Namibia

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Flag of Namibia Namibia
Information
Language: English, German, Afrikaans, Oshiwambo
Capital: Windhoek
Population: 2,108,665
Currency: Namibian Dollar (NAD)
Hitchability: Good Rate!
Current rating: 4.3/5 (3 votes)

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Namibia is a country in Southern Africa.

Namibia is a big but very sparsely populated country in Southern Africa. Hitchhiking is pretty common simply because the public transport network is not very efficient and many places are accessible almost exclusively by thumb or your own vehicle. Having that said many hitchhikers actually hitchhiking as buses and pay for the ride. So bear in mind that some drivers might expect money but a quick question such as "is this lift for free" clarifies things. Normally most people will take you anyway, especially if you look like a western backpacker.

When hitchhiking in Namibia the distances are huge and towns as well as villages are generally small and very far in between which means that getting a short lift is very rare and a "average" lift is going to be something like 300-400 kilometers.

The few westerners who hitchhike in Namibia tend to be volunteers getting only a very small stipend (or none at all) so many of them rely on hitchhiking to get around.

Cities

Border crossing

When coming from Botswana or South Africa border procedures are generally quick and painless. If you arrive from Zambia or Angola they might check you more cautiously though.

In general most nationalities are allowed a 90 day visa to the country upon arrival to any landborder but bear in mind that at some border (such as the border with South Africa close to Upington) they will actually ask you for how long you intend to stay in Namibia and then give you a visa valid for the number of days you request. Just say your intending to stay for longer than your actually intending to stay so you have the opportunity to prolong your stay if you would like to later.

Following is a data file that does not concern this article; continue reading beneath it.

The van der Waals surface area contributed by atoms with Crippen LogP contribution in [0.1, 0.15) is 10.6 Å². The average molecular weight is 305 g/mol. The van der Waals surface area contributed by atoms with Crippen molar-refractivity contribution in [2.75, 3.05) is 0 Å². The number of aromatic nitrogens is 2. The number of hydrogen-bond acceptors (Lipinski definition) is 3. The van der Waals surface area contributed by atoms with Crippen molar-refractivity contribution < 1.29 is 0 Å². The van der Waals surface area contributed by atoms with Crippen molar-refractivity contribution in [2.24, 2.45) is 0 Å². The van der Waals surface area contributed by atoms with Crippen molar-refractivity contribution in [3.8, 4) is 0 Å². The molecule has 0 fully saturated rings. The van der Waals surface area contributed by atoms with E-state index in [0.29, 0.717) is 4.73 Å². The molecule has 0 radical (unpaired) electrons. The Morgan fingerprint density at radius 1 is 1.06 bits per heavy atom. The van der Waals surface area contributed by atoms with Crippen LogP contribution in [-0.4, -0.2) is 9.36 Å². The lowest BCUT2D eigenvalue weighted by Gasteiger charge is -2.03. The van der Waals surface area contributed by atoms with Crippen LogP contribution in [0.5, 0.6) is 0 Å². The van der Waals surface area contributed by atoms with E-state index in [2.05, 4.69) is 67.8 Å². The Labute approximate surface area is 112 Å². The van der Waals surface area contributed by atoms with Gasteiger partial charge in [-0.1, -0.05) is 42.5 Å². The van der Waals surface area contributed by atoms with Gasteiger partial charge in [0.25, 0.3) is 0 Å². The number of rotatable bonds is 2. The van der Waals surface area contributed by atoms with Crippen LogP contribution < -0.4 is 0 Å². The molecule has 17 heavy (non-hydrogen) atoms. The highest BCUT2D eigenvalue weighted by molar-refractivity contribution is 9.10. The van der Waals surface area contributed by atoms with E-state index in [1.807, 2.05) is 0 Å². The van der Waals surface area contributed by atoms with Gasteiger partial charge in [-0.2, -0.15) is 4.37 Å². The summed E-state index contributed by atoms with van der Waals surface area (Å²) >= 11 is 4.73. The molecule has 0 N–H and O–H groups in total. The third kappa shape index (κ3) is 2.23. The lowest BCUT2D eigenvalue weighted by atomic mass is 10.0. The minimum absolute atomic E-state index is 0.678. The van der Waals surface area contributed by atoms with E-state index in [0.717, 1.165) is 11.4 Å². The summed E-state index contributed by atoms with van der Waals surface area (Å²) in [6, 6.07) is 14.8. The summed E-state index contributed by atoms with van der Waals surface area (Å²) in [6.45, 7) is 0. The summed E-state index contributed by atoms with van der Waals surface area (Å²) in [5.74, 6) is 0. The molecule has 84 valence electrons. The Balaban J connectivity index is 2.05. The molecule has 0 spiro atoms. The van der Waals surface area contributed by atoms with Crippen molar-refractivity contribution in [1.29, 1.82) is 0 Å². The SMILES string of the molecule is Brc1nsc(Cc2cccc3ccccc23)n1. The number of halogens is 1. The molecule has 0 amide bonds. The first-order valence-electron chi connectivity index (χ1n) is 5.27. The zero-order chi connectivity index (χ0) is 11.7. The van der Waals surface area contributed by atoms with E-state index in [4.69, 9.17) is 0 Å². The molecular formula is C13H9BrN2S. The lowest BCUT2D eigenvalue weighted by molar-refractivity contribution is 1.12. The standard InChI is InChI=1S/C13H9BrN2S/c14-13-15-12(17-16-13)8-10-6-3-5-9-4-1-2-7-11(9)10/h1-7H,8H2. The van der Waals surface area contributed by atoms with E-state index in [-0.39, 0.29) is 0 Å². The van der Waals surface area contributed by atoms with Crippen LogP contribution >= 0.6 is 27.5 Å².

Generally a lot of the traffic at the border is heading to Windhoek or past Windhoek en-route to the unofficial German colony of Swakupmund so you are likely to get a long and direct lift from the border.

Bear in mind that some borders (as the one from Upington, South Africa for example) is not crossable by foot as there is a 15 kilometer stretch of no mans land. If your driver doesn't want to be in the car for the customs (sine they're afraid that you might be smuggling something) your best bet is to clear the customs by yourself and then wait on the other side for your driver. Get a ride to the other border control and repeat the procedure.

South Africa

Getting around

Basically the road-network works like this;

  • B-roads are good quality asphalt roads.
  • C-roads are well-maintained gravel roads where many locals will go in up to 130 kilometers per hours (although tourists tend to go slower)/
  • M-roads are sometimes as good as C-roads although sometimes a bit bumpy.